Well, I’ve a had a rough week. Apparently Josh thought I was getting too big for my britches (whatever those are) and decided to replace me with someone more easily manipulated. Without anyone else’s knowledge, he sent me on a “special mission” to one of our remote listening posts and conveniently forgot me there.
It was very cold and all I had to eat were old surplus MREs. I would have starved, except the wrappers were rather tasty.
Once I was out of the way, he brought in my replacement. Apparently Josh had him bred in a secret lab somewhere (No, not Ralph’s…he had nothing to do with it). The little bug-eyed freak tried to take my place in your hearts and minds but thankfully you all realized something was amiss. After reading your comments, Andrew also came to his senses and demanded that Josh bring me back. Apparently the new guy couldn’t keep the yacht as shiny as I did. Thank goodness for that!
Now for the good parts!
I’ve got pieces from fairly new sets (less than a year) that have got cracks in them. Does LEGO want to know about these pieces? Should I send them a picture that includes the pieces’ numbers?
Absolutely! If you come across any quality issues with new LEGO, you should contact them. I can’t guarantee how they will respond but LEGO’s customer service department has a rather good reputation. If you do contact them regarding damaged pieces, you should have the pieces with you when you call. The numbers inside the brick can tell them a lot of information, including exactly which mold the piece came from. If there is a molding issue, this will help them zero in on the problem. If you know which set the piece can in, that can also help, especially if you still have the box. Most manufacturers put codes on their packaging so that they can tell the date, time and batch the product came from.
Also, if you are missing pieces in a new set, you should contact them. They will probably send you the missing bits and it helps them track any issues in their packaging system. Please do not abuse this! There have been rumors that a few dishonest people have taken advantage of the Missing Piece system. Don’t be “that guy”, okay?
The Clone on a Plate Contest wrapped up with an astounding 124 entries! This one day flash contest kept everyone here on the edge of their seat to see what the creative LEGO geniuses out there would come up with! This isn’t our biggest contest ever, but if we extrapolated the number of entries over a typical contest length of a month this would have generated a whopping 3840 entries!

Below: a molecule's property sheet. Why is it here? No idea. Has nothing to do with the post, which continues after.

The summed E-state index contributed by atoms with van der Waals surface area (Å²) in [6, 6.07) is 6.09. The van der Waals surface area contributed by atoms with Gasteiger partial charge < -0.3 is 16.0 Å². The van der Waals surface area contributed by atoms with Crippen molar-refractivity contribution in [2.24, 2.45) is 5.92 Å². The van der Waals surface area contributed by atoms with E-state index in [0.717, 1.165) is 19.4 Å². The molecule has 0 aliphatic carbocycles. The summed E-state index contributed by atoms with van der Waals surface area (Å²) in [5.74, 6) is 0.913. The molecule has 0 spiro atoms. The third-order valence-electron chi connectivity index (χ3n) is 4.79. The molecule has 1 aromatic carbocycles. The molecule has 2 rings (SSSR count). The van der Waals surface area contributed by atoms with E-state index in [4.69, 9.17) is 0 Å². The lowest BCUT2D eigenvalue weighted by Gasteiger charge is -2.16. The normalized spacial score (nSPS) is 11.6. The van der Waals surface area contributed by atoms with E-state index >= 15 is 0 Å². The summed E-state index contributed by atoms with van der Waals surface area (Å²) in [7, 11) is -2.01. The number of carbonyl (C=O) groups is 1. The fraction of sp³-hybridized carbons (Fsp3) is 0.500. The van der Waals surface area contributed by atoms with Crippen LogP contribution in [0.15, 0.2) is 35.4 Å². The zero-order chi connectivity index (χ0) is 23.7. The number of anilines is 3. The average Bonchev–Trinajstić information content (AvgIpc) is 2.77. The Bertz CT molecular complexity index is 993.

With so many entries we had a very hard time determining what would be worthy of the COAP Prize Pack. It was a tough for the contestants as they were given just one instruction: “Clone on a Plate”, with multiple interpretations:
From an artistic side, I think we all agreed VerSen‘s “Walk on the Water” entry was simply gorgeous:
Equally artistic, with a very Shepard Fairey entry, we have Nick Royer (HJ Media Studios) with a cool rendered clone and some 3rd party weapons:
But the winner of the Prize pack was the entry that made us laugh the most. Despite the fairly obvious method of creating entries, Jonas (Legopard) provided the perfect dead pan entry of “Clone on a Plate WITH INSTRUCTION”:
This made us laugh not once, not twice, but three times as Mr. Jonas proceeded to submit his entries to LEGO Ideas, and subsequently get rejected.
And on behalf of the TBB team, I do wish to apologize to LEGO Ideas for the extra work, though I assume that was definitely the highlight of their day, as it was ours.
In Part 1 of our Helicarrier review we focused on the ship itself, covering the build, the design, and looks. In Part 2, we explore the smaller details (including the new microfigs) as well as all the minifigs bundled with this set. And we finally answer that all-important question… Does it fly?
Once again, if you feel video is some form of witchcraft, there’s a written review below the fold.
Well, we hoped you enjoyed our April Fool’s day pranks! But it’s time we chose the REAL cover photo for this month. And our pick for April is the Rod Dog by Lucius Sweet. This super-patriotic hot rod features three different representations of America’s national food substitute. I particularly dig the use of silver dog parts for the exhaust pipes.
After a long period in beta test, LEGO today finally announced its new “wearable assistive brick-sorting technology”, better known as LEGO Glasses™. We were always intrigued by the idea, so we decided to get our hands on a set and thoroughly review them: